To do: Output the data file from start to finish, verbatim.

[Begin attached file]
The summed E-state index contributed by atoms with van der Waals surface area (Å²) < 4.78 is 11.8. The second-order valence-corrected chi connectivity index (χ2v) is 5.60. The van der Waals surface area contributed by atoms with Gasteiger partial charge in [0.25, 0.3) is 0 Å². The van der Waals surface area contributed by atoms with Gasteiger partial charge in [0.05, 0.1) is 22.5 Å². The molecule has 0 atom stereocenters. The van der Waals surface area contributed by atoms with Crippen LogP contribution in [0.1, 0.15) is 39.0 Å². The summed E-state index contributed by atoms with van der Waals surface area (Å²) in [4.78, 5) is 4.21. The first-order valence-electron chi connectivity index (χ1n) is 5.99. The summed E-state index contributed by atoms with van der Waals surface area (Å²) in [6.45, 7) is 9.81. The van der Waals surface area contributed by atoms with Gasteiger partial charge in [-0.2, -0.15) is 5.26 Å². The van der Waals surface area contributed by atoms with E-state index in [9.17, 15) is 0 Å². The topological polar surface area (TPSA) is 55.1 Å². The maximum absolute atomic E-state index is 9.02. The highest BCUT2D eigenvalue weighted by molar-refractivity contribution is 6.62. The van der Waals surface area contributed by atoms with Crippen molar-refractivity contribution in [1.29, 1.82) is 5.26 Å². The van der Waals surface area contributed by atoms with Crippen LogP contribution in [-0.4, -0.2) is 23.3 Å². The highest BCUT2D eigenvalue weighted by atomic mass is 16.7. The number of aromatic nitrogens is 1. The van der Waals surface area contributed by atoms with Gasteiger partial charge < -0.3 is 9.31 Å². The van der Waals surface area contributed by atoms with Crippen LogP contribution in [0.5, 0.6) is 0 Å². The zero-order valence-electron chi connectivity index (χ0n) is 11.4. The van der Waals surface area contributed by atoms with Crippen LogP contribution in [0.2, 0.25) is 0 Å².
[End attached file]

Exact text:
The summed E-state index contributed by atoms with van der Waals surface area (Å²) < 4.78 is 11.8. The second-order valence-corrected chi connectivity index (χ2v) is 5.60. The van der Waals surface area contributed by atoms with Gasteiger partial charge in [0.25, 0.3) is 0 Å². The van der Waals surface area contributed by atoms with Gasteiger partial charge in [0.05, 0.1) is 22.5 Å². The molecule has 0 atom stereocenters. The van der Waals surface area contributed by atoms with Crippen LogP contribution in [0.1, 0.15) is 39.0 Å². The summed E-state index contributed by atoms with van der Waals surface area (Å²) in [4.78, 5) is 4.21. The first-order valence-electron chi connectivity index (χ1n) is 5.99. The summed E-state index contributed by atoms with van der Waals surface area (Å²) in [6.45, 7) is 9.81. The van der Waals surface area contributed by atoms with Gasteiger partial charge in [-0.2, -0.15) is 5.26 Å². The van der Waals surface area contributed by atoms with E-state index in [9.17, 15) is 0 Å². The topological polar surface area (TPSA) is 55.1 Å². The maximum absolute atomic E-state index is 9.02. The highest BCUT2D eigenvalue weighted by molar-refractivity contribution is 6.62. The van der Waals surface area contributed by atoms with Crippen molar-refractivity contribution in [1.29, 1.82) is 5.26 Å². The van der Waals surface area contributed by atoms with Crippen LogP contribution in [-0.4, -0.2) is 23.3 Å². The highest BCUT2D eigenvalue weighted by atomic mass is 16.7. The number of aromatic nitrogens is 1. The van der Waals surface area contributed by atoms with Gasteiger partial charge < -0.3 is 9.31 Å². The van der Waals surface area contributed by atoms with Crippen LogP contribution in [0.5, 0.6) is 0 Å². The zero-order valence-electron chi connectivity index (χ0n) is 11.4. The van der Waals surface area contributed by atoms with Crippen LogP contribution in [0.2, 0.25) is 0 Å².